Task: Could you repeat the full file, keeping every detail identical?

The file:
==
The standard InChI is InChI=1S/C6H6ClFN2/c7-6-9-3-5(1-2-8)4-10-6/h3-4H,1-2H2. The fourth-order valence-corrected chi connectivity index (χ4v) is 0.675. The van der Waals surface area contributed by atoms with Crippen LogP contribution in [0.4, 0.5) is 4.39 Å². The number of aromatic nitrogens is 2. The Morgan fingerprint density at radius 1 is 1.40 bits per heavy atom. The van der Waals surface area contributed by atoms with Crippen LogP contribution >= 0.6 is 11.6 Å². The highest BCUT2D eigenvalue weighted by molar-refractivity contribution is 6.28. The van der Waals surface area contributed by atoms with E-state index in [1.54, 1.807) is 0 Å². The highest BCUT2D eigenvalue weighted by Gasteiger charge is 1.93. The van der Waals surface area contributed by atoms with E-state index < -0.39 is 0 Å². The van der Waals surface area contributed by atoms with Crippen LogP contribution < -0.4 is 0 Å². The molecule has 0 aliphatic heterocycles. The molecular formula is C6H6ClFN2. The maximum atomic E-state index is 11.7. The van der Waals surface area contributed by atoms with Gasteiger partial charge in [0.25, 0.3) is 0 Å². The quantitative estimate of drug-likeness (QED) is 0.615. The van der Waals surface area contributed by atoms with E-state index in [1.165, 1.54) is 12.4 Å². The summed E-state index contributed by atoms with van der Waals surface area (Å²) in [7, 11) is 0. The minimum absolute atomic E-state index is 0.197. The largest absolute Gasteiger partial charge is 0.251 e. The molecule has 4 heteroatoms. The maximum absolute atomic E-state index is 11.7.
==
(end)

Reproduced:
The standard InChI is InChI=1S/C6H6ClFN2/c7-6-9-3-5(1-2-8)4-10-6/h3-4H,1-2H2. The fourth-order valence-corrected chi connectivity index (χ4v) is 0.675. The van der Waals surface area contributed by atoms with Crippen LogP contribution in [0.4, 0.5) is 4.39 Å². The number of aromatic nitrogens is 2. The Morgan fingerprint density at radius 1 is 1.40 bits per heavy atom. The van der Waals surface area contributed by atoms with Crippen LogP contribution >= 0.6 is 11.6 Å². The highest BCUT2D eigenvalue weighted by molar-refractivity contribution is 6.28. The van der Waals surface area contributed by atoms with E-state index in [1.54, 1.807) is 0 Å². The highest BCUT2D eigenvalue weighted by Gasteiger charge is 1.93. The van der Waals surface area contributed by atoms with E-state index < -0.39 is 0 Å². The van der Waals surface area contributed by atoms with Crippen LogP contribution < -0.4 is 0 Å². The molecule has 0 aliphatic heterocycles. The molecular formula is C6H6ClFN2. The maximum atomic E-state index is 11.7. The van der Waals surface area contributed by atoms with Gasteiger partial charge in [0.25, 0.3) is 0 Å². The quantitative estimate of drug-likeness (QED) is 0.615. The van der Waals surface area contributed by atoms with E-state index in [1.165, 1.54) is 12.4 Å². The summed E-state index contributed by atoms with van der Waals surface area (Å²) in [7, 11) is 0. The minimum absolute atomic E-state index is 0.197. The largest absolute Gasteiger partial charge is 0.251 e. The molecule has 4 heteroatoms. The maximum absolute atomic E-state index is 11.7.